MADISON, Wis. - After the Senate failed to find a proposal on immigration reform, the fate of the so-called "Dreamers" is still uncertain. Recipients of the Deferred Action for Childhood Arrivals program and their families are facing the reality that Congress might not agree on an immigration plan to replace the Obama-era program. The DACA program, which shields undocumented immigrants brought to the U.S. as children from deportation, is set to expire March 5th.
Alondra Quechol, 21, helps youth with social services at Centro Hispano in Madison. It's a job she's afraid she won't be able to continue if Congress does not agree on immigration reform.
"If we get DACA taken away, we may get our driver's license taken away, or workers permit that is allowing to get the income that we can't fill in for our scholarship from the federal government so it's like what do we do know," Quechol said.
Quechol moved from Mexico with her parents when she was 3 years old. She's one of five children. Only three of her siblings were born in the U.S. She hopes the Dream Act can be passed for her family and 800,000 other DACA recipients to have a path forward.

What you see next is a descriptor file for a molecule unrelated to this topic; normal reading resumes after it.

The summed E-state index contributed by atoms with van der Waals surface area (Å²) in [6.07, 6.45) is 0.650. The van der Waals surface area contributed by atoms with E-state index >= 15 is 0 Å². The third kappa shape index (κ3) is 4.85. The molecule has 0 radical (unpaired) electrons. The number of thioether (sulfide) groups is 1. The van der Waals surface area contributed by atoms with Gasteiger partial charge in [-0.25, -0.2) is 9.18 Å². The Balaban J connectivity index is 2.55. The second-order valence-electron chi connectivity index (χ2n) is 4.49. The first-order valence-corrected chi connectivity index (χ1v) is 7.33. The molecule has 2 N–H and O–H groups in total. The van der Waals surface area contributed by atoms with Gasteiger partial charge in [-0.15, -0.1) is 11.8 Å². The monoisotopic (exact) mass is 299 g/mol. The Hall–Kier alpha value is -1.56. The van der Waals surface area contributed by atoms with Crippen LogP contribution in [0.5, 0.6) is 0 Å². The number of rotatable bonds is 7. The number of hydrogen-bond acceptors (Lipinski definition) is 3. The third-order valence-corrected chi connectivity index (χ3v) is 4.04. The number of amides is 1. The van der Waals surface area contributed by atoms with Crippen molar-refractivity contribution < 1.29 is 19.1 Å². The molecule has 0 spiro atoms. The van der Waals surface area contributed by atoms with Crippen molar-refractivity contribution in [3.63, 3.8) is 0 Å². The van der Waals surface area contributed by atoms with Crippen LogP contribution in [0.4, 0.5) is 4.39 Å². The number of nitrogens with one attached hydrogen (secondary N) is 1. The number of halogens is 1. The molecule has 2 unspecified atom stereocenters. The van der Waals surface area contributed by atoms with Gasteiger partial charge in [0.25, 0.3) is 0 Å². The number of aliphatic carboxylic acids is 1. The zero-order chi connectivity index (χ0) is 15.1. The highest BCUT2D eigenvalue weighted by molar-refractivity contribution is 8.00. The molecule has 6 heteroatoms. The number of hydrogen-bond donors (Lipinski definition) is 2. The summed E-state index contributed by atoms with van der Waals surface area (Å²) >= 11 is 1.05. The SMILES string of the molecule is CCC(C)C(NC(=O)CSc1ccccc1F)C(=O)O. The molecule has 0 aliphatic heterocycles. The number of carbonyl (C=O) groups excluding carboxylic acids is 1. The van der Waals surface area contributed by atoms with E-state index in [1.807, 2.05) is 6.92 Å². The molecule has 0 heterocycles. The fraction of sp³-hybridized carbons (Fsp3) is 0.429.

"We still go through society knowing we are living under the shadows and controlled by the government. We are not doing anything wrong. We are just here hoping to continue on and hoping for the better of the future generations of our family," she said.
The Senate tried but failed to pass four separate immigration proposals Thursday. A bill drafted by a bipartisan group of senators was unable to get enough votes. It would have funded the president's border wall while providing a path to citizenship for the undocumented immigrants who were brought to the country illegally as children.
"For the dreamers that are out there particularly, this is a time if there isn't a solution that has been reached by March 5th, you must go back to your thinking before DACA," said Madison Immigration Law attorney, Huma Ahsan.
Ahsan is advising her clients to take precautions and stay out of the view of law enforcement to avoid deportation. Even if one of the proposed plans is passed, she fears there will still be negative consequences.
"There will be a path but the important thing what is in unintended consequences from this, particularly those through sponsoring families, your mom, dad, brother and sister. Those are things that are going to affect not only the dreamers but others who have immigrated to this country," she said.
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